For this purpose, we retrieve an input stream (standard Java IO: image must be in same package as class) and command TextureIO to read the texture data; apart from the stream, we specify false to supress generation of mipmaps ("up/downscaled versions of the texture for different viewing distances"), and supply the file ending. Then, we generate an OpenGL earthTexture from the data, again using TextureIO.

In the display() method, we put this earthTexture into use, by binding the texture to the GL context before proceeding with drawing the sphere.

    public void display(GLAutoDrawable drawable) {
        // Set material properties.
        float[] rgba = {1f, 1f, 1f};
        gl.glMaterialfv(GL.GL_FRONT, GL.GL_AMBIENT, rgba, 0);
        gl.glMaterialfv(GL.GL_FRONT, GL.GL_SPECULAR, rgba, 0);
        gl.glMaterialf(GL.GL_FRONT, GL.GL_SHININESS, 0.5f);

        // Apply texture.

        // Draw sphere.
        GLUquadric earth = glu.gluNewQuadric();
        glu.gluQuadricTexture(earth, true);

Compared to the previous version, you can see three changes: First, we change the material color to white (1f, 1f, 1f), because now the texture shall define the color of each spot on the surface. Then, we enable() textures globally (switch this off again if you want an untextured surface come next), and then bind() the specific texture for whatever comes next.

And next comes the GLU sphere! Here, we need to make only one change: Announce that we indeed want to use the current texture for the next form. This is kind of redundant, and GLU specific: If you draw triangles (or quads), you wont have to do this.

The rest plays out as before, resulting in the following:

A textured sphere
A textured sphere

And this is the earth! Seen from the south pole, and that is because GLU always paints at 0, 0, 0 and along the z-axis; and we are looking along the z-axis into the monitor. No worry, we can change the zero position ("translation"), and also the alignment of the body ("rotation") -- stuff for the next chapter!

For a review of what we have done so far, have a look at the source file.

Step 6: Satellite on Orbit

So now we have the basics of triangles, bodies, light and material, and texture. In our toolkit, there is only one basic thing missing: How to arrange the bodies we draw in the 3D space. You only need to memorize two methods names here: glTranslate() and glRotate().

What I want to do with you is to paint a satellite on a circular orbit around earth. This satellite will be a cube with two solar panels. Clearly, it is unfeasible to manually calculate all those coordinates for each point within the orbit circle. Therefore, we will simply shift what is considered to be the zero point (0, 0, 0).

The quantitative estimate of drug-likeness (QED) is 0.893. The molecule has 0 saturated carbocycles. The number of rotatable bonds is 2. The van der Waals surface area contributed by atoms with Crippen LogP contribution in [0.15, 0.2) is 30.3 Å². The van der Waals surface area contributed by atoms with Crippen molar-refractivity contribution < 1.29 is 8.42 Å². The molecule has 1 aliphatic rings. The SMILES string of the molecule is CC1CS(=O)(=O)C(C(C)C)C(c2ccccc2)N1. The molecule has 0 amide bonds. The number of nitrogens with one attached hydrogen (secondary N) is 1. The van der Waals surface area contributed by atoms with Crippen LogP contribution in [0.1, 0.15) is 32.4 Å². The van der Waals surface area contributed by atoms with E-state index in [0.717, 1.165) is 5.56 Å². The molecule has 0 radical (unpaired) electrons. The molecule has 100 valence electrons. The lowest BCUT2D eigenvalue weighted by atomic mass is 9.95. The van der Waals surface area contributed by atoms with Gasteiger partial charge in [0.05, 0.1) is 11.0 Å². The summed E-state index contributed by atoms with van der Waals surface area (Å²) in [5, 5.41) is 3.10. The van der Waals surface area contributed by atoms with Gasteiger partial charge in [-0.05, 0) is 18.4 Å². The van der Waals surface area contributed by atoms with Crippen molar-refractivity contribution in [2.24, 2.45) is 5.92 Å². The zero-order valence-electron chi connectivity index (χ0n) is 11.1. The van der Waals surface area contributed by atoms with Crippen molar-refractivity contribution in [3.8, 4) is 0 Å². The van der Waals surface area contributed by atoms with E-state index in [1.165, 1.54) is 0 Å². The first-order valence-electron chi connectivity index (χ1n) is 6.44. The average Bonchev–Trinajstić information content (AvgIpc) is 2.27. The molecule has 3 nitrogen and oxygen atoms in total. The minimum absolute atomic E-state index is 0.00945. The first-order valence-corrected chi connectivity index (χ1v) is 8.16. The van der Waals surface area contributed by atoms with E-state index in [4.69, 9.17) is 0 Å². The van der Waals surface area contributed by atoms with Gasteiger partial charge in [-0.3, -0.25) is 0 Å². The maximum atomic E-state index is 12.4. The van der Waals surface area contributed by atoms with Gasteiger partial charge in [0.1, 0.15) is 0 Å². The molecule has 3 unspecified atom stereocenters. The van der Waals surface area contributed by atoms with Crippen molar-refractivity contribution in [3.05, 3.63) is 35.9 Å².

Before any drawing begins, we load a secondary texture for the solar panel in the init() method. This also demonstrates nicely how to use multiple textures. I used GIMP and a scanned foto to produce a solar panel texture with font on it.

    public void init(GLAutoDrawable drawable) {
        // Load the solar panel texture.
        try {
            InputStream stream = getClass().getResourceAsStream("solar_panel.png");
            TextureData data = TextureIO.newTextureData(stream, false, "png");
            solarPanelTexture = TextureIO.newTexture(data);
        catch (IOException exc) {

Having that, once again we go into the display() method, this time computing the orbit position and drawing a satellite (silver cylinder plus textured panel). For a start, we will cover the cylinder at the right position.

    public void display(GLAutoDrawable drawable) {
        // Save old state.

        // Compute satellite position.
        satelliteAngle = (satelliteAngle + 1f) % 360f;
        final float distance = 10.000f;
        final float x = (float) Math.sin(Math.toRadians(satelliteAngle)) * distance;
        final float y = (float) Math.cos(Math.toRadians(satelliteAngle)) * distance;
        final float z = 0;
        gl.glTranslatef(x, y, z);
        gl.glRotatef(satelliteAngle, 0, 0, -1);
        gl.glRotatef(45f, 0, 1, 0);

        // Set silver color, and disable texturing.
        float[] ambiColor = {0.3f, 0.3f, 0.3f, 1f};
        float[] specColor = {0.8f, 0.8f, 0.8f, 1f};
        gl.glMaterialfv(GL.GL_FRONT, GL.GL_AMBIENT, ambiColor, 0);
        gl.glMaterialfv(GL.GL_FRONT, GL.GL_SPECULAR, specColor, 0);
        gl.glMaterialf(GL.GL_FRONT, GL.GL_SHININESS, 90f);

        // Draw satellite body.
        final float cylinderRadius = 1f;
        final float cylinderHeight = 2f;
        GLUquadric body = glu.gluNewQuadric();
        glu.gluQuadricTexture(body, false);
        glu.gluQuadricDrawStyle(body, GLU.GLU_FILL);
        glu.gluQuadricNormals(body, GLU.GLU_FLAT);
        glu.gluQuadricOrientation(body, GLU.GLU_OUTSIDE);
        gl.glTranslatef(0, 0, -cylinderHeight / 2);
        glu.gluDisk(body, 0, cylinderRadius, cylinderSlices, 2);
        glu.gluCylinder(body, cylinderRadius, cylinderRadius, cylinderHeight, slices, stacks);
        gl.glTranslatef(0, 0, cylinderHeight);
        glu.gluDisk(body, 0, cylinderRadius, cylinderSlices, 2);
        gl.glTranslatef(0, 0, -cylinderHeight / 2);

The first thing you see is glPushMatrix(). Since we will be tinkering with the default position, a backup is useful; after we are done drawing, we will restore it via glPopMatrix(). Next, we compute the satellite position: A circle around the z axis, computed with sin() und cos() from the standard Java libraries. To track the current position, we will simply store a satelliteAngle (0..359) which advances 1 degree with each display() call.